BOY'S HEAD CUT OFF BY TRAIN OF CARS. ~ Either Rolled Onto Tracks or Fell While Catching Ride in the Burlington Yards.

May 25, 1908

Either Rolled Onto Tracks or Fell
While Catching Ride in the
Burlington Yards.

Mangled beyond recognition, and the head missing, the body of Martin Pretzel, aged 17 years, a son of Joseph Pretzel, and employee of the C. H. Conklin Ice Company, residing at 1657 Washington avenue, was found on the Burlington tracks, directly under the Fourth street viaduct, at 4:30 o'clock yesterday morning by Louis Hommold, a laborer. He reported the discovery to the No. 2 police station. Patrolman James McGraw was sent to make an investigation but could find nothing by which to base the identity of the body and ordered it removed to the Eylar Bros. undertaking establishment.

At noon yesterday the parents of young Pretzel became uneasy about their son's absence, and hearing of the finding of the body investigated. Harvey E. Bailey, a son-in-law residing with the Pretzels, identified the pantaloons as the ones which he had given the boy a short time ago, and the father thought the coat and vest were the same as worn by his son when he left home. Beside the body as it lay on the track, was found a hat which belonged to Lee Ganders of 413 Landis court, the dead boy's companion. The two boys, who worked at neighboring grocery stores, left home after work Saturday night, saying they might go to St. Joseph on a fishing trip.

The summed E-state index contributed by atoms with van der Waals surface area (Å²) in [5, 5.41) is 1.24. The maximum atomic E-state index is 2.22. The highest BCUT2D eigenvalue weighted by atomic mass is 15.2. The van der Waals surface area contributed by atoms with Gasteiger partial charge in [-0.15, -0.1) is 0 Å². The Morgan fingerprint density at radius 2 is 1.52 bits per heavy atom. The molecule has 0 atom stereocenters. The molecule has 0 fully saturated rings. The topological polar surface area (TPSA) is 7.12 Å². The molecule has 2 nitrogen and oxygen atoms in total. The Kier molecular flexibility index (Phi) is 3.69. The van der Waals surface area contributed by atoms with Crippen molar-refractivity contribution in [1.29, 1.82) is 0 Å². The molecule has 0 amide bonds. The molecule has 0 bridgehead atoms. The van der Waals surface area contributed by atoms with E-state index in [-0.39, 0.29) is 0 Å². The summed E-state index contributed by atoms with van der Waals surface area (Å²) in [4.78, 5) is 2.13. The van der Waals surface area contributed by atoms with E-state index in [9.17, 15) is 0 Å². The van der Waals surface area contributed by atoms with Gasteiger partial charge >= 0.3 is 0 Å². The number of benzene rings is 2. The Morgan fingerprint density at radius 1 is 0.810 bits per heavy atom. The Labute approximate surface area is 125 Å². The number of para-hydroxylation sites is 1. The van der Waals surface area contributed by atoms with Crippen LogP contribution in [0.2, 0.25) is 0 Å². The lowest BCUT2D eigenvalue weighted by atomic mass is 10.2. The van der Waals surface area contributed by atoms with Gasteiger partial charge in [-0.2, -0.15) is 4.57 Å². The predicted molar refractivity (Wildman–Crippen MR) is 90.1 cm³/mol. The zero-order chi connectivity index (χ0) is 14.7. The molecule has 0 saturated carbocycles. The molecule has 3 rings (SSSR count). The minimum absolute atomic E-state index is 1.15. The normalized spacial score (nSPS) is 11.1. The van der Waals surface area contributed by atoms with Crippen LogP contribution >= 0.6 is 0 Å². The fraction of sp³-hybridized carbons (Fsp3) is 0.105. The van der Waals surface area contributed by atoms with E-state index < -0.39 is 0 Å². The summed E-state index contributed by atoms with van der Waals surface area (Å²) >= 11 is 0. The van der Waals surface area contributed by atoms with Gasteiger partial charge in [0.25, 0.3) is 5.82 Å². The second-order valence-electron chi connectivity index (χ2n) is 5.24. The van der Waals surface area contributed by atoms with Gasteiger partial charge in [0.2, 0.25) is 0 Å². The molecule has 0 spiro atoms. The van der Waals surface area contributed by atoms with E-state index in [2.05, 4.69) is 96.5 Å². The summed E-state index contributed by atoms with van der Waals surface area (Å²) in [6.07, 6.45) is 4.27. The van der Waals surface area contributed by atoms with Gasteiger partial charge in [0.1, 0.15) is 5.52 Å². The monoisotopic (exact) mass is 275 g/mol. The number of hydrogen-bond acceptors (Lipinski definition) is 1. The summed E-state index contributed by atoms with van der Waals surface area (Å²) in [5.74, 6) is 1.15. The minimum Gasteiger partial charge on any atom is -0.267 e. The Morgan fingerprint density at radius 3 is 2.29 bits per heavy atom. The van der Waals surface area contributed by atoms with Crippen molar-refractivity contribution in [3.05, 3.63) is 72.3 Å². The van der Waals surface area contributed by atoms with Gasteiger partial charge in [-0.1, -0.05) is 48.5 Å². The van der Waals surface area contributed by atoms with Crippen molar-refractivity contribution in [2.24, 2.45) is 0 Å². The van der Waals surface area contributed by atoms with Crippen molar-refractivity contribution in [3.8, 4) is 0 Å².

Lee Ganders reached his home at 4 o'clock yesterday morning, and explained to his mother that he had gone to the Fourth street viaduct with young Pretzel, that from there they had intended catching a train for St. Joseph. While waiting for the train the boys stretched themselves on the ground beside the track and fell asleep.

"About 3:30 o'clock in the morning," continued young Ganders, "I was awakened by the noise made by a passing passenger train. As the cars passed by I missed Pretzel, who had substituted the hat he wore for the one worn by myself. Thinking that he had either caught the train or gone home, I started for my own home."

The inference is that while asleep young Pretzel may have rolled on to the tracks and was run over or he might have attempted to mount one of the platforms of the moving cars and fell under the wheels. No part of the $1 given the deceased by his mother was found in his clothing.